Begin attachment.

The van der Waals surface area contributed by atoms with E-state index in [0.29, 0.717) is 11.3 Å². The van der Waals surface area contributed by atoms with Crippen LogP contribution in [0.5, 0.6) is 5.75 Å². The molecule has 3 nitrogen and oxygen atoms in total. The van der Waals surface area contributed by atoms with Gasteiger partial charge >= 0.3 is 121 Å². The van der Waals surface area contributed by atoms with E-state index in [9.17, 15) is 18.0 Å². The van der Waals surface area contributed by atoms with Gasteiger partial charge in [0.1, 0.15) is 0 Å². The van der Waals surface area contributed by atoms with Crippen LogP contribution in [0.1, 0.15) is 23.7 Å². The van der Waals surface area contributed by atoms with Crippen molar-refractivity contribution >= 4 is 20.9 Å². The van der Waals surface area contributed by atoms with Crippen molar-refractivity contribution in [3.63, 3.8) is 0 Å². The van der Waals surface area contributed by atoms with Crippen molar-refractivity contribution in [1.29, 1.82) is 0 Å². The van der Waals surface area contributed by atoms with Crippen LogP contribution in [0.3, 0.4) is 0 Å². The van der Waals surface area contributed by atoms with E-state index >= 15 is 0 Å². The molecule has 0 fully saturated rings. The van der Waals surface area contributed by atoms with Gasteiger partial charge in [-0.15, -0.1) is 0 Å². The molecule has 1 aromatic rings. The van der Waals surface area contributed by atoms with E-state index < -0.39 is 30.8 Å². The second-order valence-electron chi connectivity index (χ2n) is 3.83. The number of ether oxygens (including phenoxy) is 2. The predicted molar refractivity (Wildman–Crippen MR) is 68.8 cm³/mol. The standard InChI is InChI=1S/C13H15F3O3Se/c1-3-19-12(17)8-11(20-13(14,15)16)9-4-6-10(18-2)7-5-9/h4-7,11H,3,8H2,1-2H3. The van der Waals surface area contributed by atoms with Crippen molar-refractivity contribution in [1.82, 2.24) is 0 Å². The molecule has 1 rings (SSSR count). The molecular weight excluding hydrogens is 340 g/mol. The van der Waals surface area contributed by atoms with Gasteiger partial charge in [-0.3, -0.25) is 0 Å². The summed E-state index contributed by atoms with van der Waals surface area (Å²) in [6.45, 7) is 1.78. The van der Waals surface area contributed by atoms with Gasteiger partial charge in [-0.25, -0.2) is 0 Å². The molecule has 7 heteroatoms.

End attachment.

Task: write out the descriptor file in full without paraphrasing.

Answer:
The van der Waals surface area contributed by atoms with E-state index in [0.29, 0.717) is 11.3 Å². The van der Waals surface area contributed by atoms with Crippen LogP contribution in [0.5, 0.6) is 5.75 Å². The molecule has 3 nitrogen and oxygen atoms in total. The van der Waals surface area contributed by atoms with Gasteiger partial charge >= 0.3 is 121 Å². The van der Waals surface area contributed by atoms with E-state index in [9.17, 15) is 18.0 Å². The van der Waals surface area contributed by atoms with Gasteiger partial charge in [0.1, 0.15) is 0 Å². The van der Waals surface area contributed by atoms with Crippen LogP contribution in [0.1, 0.15) is 23.7 Å². The van der Waals surface area contributed by atoms with Crippen molar-refractivity contribution >= 4 is 20.9 Å². The van der Waals surface area contributed by atoms with Crippen molar-refractivity contribution in [3.63, 3.8) is 0 Å². The van der Waals surface area contributed by atoms with Crippen molar-refractivity contribution in [1.29, 1.82) is 0 Å². The van der Waals surface area contributed by atoms with Crippen LogP contribution in [0.3, 0.4) is 0 Å². The van der Waals surface area contributed by atoms with E-state index >= 15 is 0 Å². The molecule has 0 fully saturated rings. The van der Waals surface area contributed by atoms with Gasteiger partial charge in [-0.15, -0.1) is 0 Å². The molecule has 1 aromatic rings. The van der Waals surface area contributed by atoms with E-state index < -0.39 is 30.8 Å². The second-order valence-electron chi connectivity index (χ2n) is 3.83. The number of ether oxygens (including phenoxy) is 2. The predicted molar refractivity (Wildman–Crippen MR) is 68.8 cm³/mol. The standard InChI is InChI=1S/C13H15F3O3Se/c1-3-19-12(17)8-11(20-13(14,15)16)9-4-6-10(18-2)7-5-9/h4-7,11H,3,8H2,1-2H3. The van der Waals surface area contributed by atoms with Crippen molar-refractivity contribution in [1.82, 2.24) is 0 Å². The molecule has 1 rings (SSSR count). The molecular weight excluding hydrogens is 340 g/mol. The van der Waals surface area contributed by atoms with Gasteiger partial charge in [-0.3, -0.25) is 0 Å². The summed E-state index contributed by atoms with van der Waals surface area (Å²) in [6.45, 7) is 1.78. The van der Waals surface area contributed by atoms with Gasteiger partial charge in [-0.25, -0.2) is 0 Å². The molecule has 7 heteroatoms.